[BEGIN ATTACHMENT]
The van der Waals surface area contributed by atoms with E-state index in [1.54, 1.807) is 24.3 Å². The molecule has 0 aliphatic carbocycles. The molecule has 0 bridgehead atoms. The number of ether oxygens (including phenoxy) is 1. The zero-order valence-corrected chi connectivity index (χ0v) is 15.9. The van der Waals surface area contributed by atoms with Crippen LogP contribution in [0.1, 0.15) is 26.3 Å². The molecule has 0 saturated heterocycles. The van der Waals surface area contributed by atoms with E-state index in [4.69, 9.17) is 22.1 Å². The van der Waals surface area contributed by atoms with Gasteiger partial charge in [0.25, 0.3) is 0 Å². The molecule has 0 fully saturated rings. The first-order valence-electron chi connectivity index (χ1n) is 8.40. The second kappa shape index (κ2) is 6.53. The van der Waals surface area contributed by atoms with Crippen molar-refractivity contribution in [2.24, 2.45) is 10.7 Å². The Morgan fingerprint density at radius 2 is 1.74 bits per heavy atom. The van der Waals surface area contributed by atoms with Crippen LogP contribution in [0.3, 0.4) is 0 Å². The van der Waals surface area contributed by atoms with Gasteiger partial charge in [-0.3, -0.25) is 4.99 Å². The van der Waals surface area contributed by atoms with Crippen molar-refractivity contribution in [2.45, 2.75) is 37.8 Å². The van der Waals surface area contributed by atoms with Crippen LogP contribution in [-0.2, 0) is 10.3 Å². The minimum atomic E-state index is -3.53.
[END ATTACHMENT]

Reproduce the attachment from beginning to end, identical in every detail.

The van der Waals surface area contributed by atoms with E-state index in [1.54, 1.807) is 24.3 Å². The molecule has 0 aliphatic carbocycles. The molecule has 0 bridgehead atoms. The number of ether oxygens (including phenoxy) is 1. The zero-order valence-corrected chi connectivity index (χ0v) is 15.9. The van der Waals surface area contributed by atoms with Crippen LogP contribution in [0.1, 0.15) is 26.3 Å². The molecule has 0 saturated heterocycles. The van der Waals surface area contributed by atoms with E-state index in [4.69, 9.17) is 22.1 Å². The van der Waals surface area contributed by atoms with Gasteiger partial charge in [0.25, 0.3) is 0 Å². The molecule has 0 fully saturated rings. The first-order valence-electron chi connectivity index (χ1n) is 8.40. The second kappa shape index (κ2) is 6.53. The van der Waals surface area contributed by atoms with Crippen molar-refractivity contribution in [2.24, 2.45) is 10.7 Å². The Morgan fingerprint density at radius 2 is 1.74 bits per heavy atom. The van der Waals surface area contributed by atoms with Crippen LogP contribution in [0.3, 0.4) is 0 Å². The van der Waals surface area contributed by atoms with Gasteiger partial charge in [-0.3, -0.25) is 4.99 Å². The van der Waals surface area contributed by atoms with Crippen molar-refractivity contribution in [2.45, 2.75) is 37.8 Å². The van der Waals surface area contributed by atoms with Crippen LogP contribution in [-0.2, 0) is 10.3 Å². The minimum atomic E-state index is -3.53.